The Gift of Rain acts as a confessional told through the perspective of an aging Philip confessing his life story to an elderly sick Japanese woman who has appeared at his doorstep unannounced. Both Michiko and Philip share a love for Mr Hayato Endo, and therefore Philip feels comfortable sharing this story with her, as he believes she if anyone will understand why he chose the path that he did. There is a sense in the story of everything in life being connected, a continuum of many lives in which Philip will meet Endosan again and again.

Tan Twan Eng weaves a tale of dreadful cruelty entwined with cultural niceties that breathes life into the story, one only has to experience Goro’s cruelty with the piano playing episode in the book to see this  strange partnership in action.

Tan Twan Eng uses the themes of delicate butterflies and fireflies, and a family portrait taken before Philip’s brother goes off to fight to suggest the fragility, and wonder of life. At a particularly sad, and heart-wrenching point in The Gift of Rain, we are told that: “I never saw any butterflies.”

It questions what we consider to be fair and just in a war. It is a world in which the family chauffeur will eventually feel justified in betraying a member of the family, as he considers that:  “This is justice.”

There is a sense that those pre-war days were magical and life cannot ever be the same again: “But those were magical days just before the threads that bound the world became unravelled. ”

I love the fortune teller aspect of the novel, and the concept of the gift of rain. The fortune teller in the Temple of Azure Cloud told Philip: “You were born with the gift of rain. Your life will be abundant with wealth and success. But life will test you greatly. remember –  rain also brings the flood.” She also says: of Endo-san: ‘He’s a Jipunakui – a Japanese  ghost. I do not read their futures. Beware of him.”

I love that it is set in Malaysia. Particularly at this time in history as I have heard stories from my mother passed down from her family about Malaya during the Japanese occupation. Tan Twang Eng depicts the setting so wonderfully that you just feel as if you are there and it does make you wonder what would you would have been prepared to do to keep your family safe if you were in Malaya at that time.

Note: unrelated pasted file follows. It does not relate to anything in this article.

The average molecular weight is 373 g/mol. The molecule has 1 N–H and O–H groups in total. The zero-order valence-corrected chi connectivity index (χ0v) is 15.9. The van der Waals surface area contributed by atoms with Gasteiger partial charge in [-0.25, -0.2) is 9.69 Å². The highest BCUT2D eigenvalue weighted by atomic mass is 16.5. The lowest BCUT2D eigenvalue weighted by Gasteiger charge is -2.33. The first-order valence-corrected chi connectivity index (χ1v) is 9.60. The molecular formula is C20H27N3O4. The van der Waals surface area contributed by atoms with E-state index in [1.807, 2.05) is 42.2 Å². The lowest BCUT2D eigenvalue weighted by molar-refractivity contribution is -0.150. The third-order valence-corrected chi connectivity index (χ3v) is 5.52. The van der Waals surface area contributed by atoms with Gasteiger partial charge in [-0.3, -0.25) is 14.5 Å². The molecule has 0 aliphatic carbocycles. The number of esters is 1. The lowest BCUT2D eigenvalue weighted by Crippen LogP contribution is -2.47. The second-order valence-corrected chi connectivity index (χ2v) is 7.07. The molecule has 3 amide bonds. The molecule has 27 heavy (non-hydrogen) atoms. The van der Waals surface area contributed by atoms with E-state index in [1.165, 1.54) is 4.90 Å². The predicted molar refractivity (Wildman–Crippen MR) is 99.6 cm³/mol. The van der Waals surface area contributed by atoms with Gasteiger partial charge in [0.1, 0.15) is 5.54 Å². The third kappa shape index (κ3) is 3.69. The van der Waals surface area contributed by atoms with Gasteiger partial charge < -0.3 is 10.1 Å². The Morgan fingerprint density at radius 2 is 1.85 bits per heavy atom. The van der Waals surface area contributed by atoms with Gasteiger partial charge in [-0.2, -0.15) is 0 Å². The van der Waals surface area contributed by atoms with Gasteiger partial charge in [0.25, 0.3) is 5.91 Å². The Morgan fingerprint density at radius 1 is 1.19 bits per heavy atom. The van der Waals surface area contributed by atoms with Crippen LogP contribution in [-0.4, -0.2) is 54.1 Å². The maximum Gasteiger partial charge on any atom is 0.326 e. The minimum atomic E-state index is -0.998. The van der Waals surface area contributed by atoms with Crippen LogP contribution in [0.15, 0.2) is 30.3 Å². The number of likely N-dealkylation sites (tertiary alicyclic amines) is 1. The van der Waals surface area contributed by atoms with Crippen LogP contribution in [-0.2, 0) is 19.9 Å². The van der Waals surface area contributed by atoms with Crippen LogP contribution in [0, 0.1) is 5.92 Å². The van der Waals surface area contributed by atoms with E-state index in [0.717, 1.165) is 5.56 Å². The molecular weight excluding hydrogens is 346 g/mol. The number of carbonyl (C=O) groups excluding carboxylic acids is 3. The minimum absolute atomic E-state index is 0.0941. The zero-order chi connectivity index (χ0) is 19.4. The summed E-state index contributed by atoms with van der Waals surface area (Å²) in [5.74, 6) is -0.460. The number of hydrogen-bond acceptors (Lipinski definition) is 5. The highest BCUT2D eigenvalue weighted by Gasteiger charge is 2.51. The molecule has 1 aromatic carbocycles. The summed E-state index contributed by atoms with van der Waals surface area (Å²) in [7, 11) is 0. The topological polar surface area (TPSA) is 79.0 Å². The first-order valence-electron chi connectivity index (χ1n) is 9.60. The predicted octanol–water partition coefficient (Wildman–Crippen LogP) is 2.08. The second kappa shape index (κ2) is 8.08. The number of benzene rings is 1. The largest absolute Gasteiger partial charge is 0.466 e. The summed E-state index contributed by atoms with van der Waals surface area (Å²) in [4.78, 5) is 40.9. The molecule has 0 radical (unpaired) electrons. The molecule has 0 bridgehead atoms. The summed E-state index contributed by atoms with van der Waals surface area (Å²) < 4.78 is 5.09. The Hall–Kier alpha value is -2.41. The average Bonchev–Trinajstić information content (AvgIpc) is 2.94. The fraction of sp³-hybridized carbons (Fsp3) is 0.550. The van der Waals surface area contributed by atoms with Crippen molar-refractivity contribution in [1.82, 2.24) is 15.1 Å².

So a thoughtful novel which I really enjoyed from start to finish. I would highly recommend it to readers who enjoy Historical fiction, Cultural, War, and Asian literature.

 

My rating:

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5 stars.

 

This blog claims no credit for any images posted unless otherwise noted. Images on this blog are copyright to their respective owners. If there is an image on here that belongs to you and you do not wish for it to appear on this site please contact me and I will have it removed.

 

Haiku Challenge No. 39 Vie and Reach

https://ronovanwrites.wordpress.com/2015/04/06/ronovanwrites-weekly-haiku-poetry-prompt-challenge-39-vie-reach/

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Just recently I watched a wonderful documentary called First Position about six young dancers from around the world, as they prepare for the Youth America Grand Prix, one of the most prestigious ballet competitions in the world. The Haiku challenge vie and reach, seemed to be a perfect match for the hardworking, dedicated ballerinas who strive so hard for much coveted perfection.

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Ballerinas reach

Giddy  balletic new heights

Vie for perfection

Ballerinas reach giddy balletic new heights

Giddy Balletic new heights vie for perfection

The second haiku incorporating nature came to me quicker than the first:

Reach high for the stars

Whatever you do try hard

Vie for the moon too

Reach high for the stars whatever you do try hard

Whatever you do try hard vie for the moon too

Link:

First Position Ballet Documentary:  http://www.balletdocumentary.com/

This blog claims no credit for any images posted unless otherwise noted. Images on this blog are copyright to its respective owners. If there is an image here that belongs to you and  you do not wish for it to appear on this site please contact me and I will have it removed.

Are you a “Professional Reader” at NetGalley?

marjma2014:

Very informative. Post from Heena Rathmore P. about Netgalley a site for professional readers to request galley proofs of new books

Originally posted on Heena Rathore P.:

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Do you love to discover new books? Do you review and recommend books online, in print, for your bookstore, library patrons, blog readers, or classroom? Then you are what we call a “professional reader,” and NetGalley is for you. Registration is free, and allows you to request or be invited to read titles, often advance reading copies, on your favorite device.

-NetGalley

First of all, lets clear what NetGalley really means. In publishing world, galley is the uncorrected or in some cases corrected copies of the books that are not yet printed. And when these galleys are provided on the internet as e-books, you have what we call as NetGalley.

NetGalley offers a wide range of books for reviewers, journalists, librarians, professors, booksellers, and bloggers.